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Bacon fat

When I was a kid growing up in the southern part of the United States we cooked everything, I mean everything in either Crisco or bacon fat. We had an empty can Folgers coffee next to the stove that the bacon grease got poured into waiting for later use. Fried eggs & pancakes - bacon fat. Fried chicken - bacon fat. Fried okra, onions, peppers, sausages, chicken, hush puppies, cat fish - bacon fat.

Then one day someone told us it was bad for you.

And we discovered cold pressed virgin olive oil.

And we were told that you shouldn't be eating things like fried chicken and hush puppies anyway.

And so now we love our sautéed vegetables served without butter and our baked fish.

But every once in a while I get a craving for biscuits and gravy with fried eggs and sausages - all cooked with a healthy dollop of bacon fat!

Surely I am not alone????

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  1. You are definitely not alone! I use a dab of bacon fat quite often - and I follow weight watchers! Mix a bit with butter the next time you eat corn on the cob, it' s genius.

    1. Everything in moderation. I have a jar of bacon fat in the fridge. You are not alone.

      8 Replies
      1. re: roro1831

        Does it need refrigerating? I've always just left mine out in a jar next to the stove - the easier to access it!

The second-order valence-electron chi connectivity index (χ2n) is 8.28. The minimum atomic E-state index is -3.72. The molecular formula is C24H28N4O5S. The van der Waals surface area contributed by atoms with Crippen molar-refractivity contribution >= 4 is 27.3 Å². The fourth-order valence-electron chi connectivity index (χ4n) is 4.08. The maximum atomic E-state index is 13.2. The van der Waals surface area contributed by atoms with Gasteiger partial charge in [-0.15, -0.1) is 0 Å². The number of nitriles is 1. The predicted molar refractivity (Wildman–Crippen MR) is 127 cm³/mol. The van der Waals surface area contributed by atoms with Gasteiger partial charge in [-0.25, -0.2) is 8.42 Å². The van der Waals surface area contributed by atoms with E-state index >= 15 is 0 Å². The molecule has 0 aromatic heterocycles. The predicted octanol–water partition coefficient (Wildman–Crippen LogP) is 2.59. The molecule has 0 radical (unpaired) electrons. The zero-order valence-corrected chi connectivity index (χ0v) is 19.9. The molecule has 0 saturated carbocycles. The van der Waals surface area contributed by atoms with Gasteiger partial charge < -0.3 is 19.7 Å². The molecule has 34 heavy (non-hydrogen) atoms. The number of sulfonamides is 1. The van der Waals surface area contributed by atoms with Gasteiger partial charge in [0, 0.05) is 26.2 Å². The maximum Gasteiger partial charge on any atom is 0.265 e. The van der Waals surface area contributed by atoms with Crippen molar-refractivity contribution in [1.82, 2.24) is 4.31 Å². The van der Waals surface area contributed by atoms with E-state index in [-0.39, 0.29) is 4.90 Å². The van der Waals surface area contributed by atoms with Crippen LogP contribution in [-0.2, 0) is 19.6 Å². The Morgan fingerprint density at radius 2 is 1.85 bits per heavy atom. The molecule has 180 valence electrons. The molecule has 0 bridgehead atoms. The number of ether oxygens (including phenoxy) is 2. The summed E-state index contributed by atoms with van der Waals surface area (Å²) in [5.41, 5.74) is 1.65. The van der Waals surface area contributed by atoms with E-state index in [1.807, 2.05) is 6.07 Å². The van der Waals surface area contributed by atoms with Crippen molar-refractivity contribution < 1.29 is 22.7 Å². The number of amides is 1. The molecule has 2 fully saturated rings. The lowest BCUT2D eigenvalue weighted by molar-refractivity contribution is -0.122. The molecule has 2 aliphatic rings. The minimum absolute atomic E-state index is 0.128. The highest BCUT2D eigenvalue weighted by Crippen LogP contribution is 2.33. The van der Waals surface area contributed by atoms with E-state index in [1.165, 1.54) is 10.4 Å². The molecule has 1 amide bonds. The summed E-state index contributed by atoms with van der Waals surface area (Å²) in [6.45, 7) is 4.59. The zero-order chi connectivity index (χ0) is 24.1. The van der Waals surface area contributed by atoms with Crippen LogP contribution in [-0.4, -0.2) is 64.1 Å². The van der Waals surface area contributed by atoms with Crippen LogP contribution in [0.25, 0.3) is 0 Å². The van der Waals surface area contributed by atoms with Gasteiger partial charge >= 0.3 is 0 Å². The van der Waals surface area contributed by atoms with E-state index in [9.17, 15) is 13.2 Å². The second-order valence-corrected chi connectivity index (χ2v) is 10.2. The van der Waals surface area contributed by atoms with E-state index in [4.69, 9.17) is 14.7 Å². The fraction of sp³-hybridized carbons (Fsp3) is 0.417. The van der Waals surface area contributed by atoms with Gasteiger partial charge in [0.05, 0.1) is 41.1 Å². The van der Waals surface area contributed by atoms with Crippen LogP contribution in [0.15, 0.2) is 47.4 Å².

1. re: KailuaGirl

          Mine is on the counter next to the stove. Has a lid on it.

          1. re: KailuaGirl

            Unless you use it up fairly quickly, I would store it in the fridge so it won't go rancid. It's the same for olive oil and others, however, I don't keep olive oil around long enough for that to be a problem, so I store it inside my pantry.

            1. re: Awwshucks

              You should *never* put Olive Oil in the fridge, quick use or not.

                1. re: pdxgastro

                  There is nothing wrong with keeping olive oil in the fridge. It will partially solidify but it will "melt" when it warms back up to room temp.

                  In fact it will keep longer if you do refrigerate it. Both because of the cooler temp and because it protects it from exposure to light.

                  Once it warms back up it's as good as ever. You can keep a small amount of olive oil at room temp (so it's pourable) and keep the rest in the fridge, it'll last longer and be of higher quality that way.

                2. re: Awwshucks

                  Honestly, I have never heard of bacon grease going rancid. Unlike all of my nut oils and vegetable oils that go rancid no matter where I store them. Dark cabinet, refrigerator, doesn't matter. They still go bad.
                  As for bacon grease, that doesn't ever seem to go bad. My mom, aunts, grandparents kept their bacon grease on the counter or stove constantly, for years even. I have been known to keep it in my cabinet for months or maybe years and rarely touch it. It never changes. My guess is that between the meat being smoked, salted and loaded with.... whatever that preservative is that gives us cancer. I can't think of it right now. That maybe it just never spoils.